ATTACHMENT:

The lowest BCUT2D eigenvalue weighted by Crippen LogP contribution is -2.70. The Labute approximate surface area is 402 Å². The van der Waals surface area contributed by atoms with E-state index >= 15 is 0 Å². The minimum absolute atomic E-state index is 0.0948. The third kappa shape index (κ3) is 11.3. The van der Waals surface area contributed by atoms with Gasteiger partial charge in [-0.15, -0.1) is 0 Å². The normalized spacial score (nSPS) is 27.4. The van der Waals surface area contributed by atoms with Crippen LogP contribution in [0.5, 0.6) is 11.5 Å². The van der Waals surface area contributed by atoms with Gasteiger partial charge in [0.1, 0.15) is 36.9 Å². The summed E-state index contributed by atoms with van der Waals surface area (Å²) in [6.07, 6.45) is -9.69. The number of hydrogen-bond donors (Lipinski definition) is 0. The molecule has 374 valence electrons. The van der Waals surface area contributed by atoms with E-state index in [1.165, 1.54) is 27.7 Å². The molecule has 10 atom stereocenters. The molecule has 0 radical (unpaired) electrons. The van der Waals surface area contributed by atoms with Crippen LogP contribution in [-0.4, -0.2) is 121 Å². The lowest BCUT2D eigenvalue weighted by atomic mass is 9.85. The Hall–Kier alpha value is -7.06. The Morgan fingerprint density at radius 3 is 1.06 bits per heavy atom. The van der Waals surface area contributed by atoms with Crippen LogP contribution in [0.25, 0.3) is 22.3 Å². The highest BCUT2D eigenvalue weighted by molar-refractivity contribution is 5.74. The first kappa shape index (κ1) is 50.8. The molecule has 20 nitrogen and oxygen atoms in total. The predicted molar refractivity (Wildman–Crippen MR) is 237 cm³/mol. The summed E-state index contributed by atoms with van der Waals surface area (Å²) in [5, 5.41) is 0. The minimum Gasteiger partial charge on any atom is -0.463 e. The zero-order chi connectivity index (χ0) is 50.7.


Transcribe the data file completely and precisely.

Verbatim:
The lowest BCUT2D eigenvalue weighted by Crippen LogP contribution is -2.70. The Labute approximate surface area is 402 Å². The van der Waals surface area contributed by atoms with E-state index >= 15 is 0 Å². The minimum absolute atomic E-state index is 0.0948. The third kappa shape index (κ3) is 11.3. The van der Waals surface area contributed by atoms with Gasteiger partial charge in [-0.15, -0.1) is 0 Å². The normalized spacial score (nSPS) is 27.4. The van der Waals surface area contributed by atoms with Crippen LogP contribution in [0.5, 0.6) is 11.5 Å². The van der Waals surface area contributed by atoms with Gasteiger partial charge in [0.1, 0.15) is 36.9 Å². The summed E-state index contributed by atoms with van der Waals surface area (Å²) in [6.07, 6.45) is -9.69. The number of hydrogen-bond donors (Lipinski definition) is 0. The molecule has 374 valence electrons. The van der Waals surface area contributed by atoms with E-state index in [1.165, 1.54) is 27.7 Å². The molecule has 10 atom stereocenters. The molecule has 0 radical (unpaired) electrons. The van der Waals surface area contributed by atoms with Crippen LogP contribution in [-0.4, -0.2) is 121 Å². The lowest BCUT2D eigenvalue weighted by atomic mass is 9.85. The Hall–Kier alpha value is -7.06. The Morgan fingerprint density at radius 3 is 1.06 bits per heavy atom. The van der Waals surface area contributed by atoms with Crippen LogP contribution in [0.25, 0.3) is 22.3 Å². The highest BCUT2D eigenvalue weighted by molar-refractivity contribution is 5.74. The first kappa shape index (κ1) is 50.8. The molecule has 20 nitrogen and oxygen atoms in total. The predicted molar refractivity (Wildman–Crippen MR) is 237 cm³/mol. The summed E-state index contributed by atoms with van der Waals surface area (Å²) in [5, 5.41) is 0. The minimum Gasteiger partial charge on any atom is -0.463 e. The zero-order chi connectivity index (χ0) is 50.7.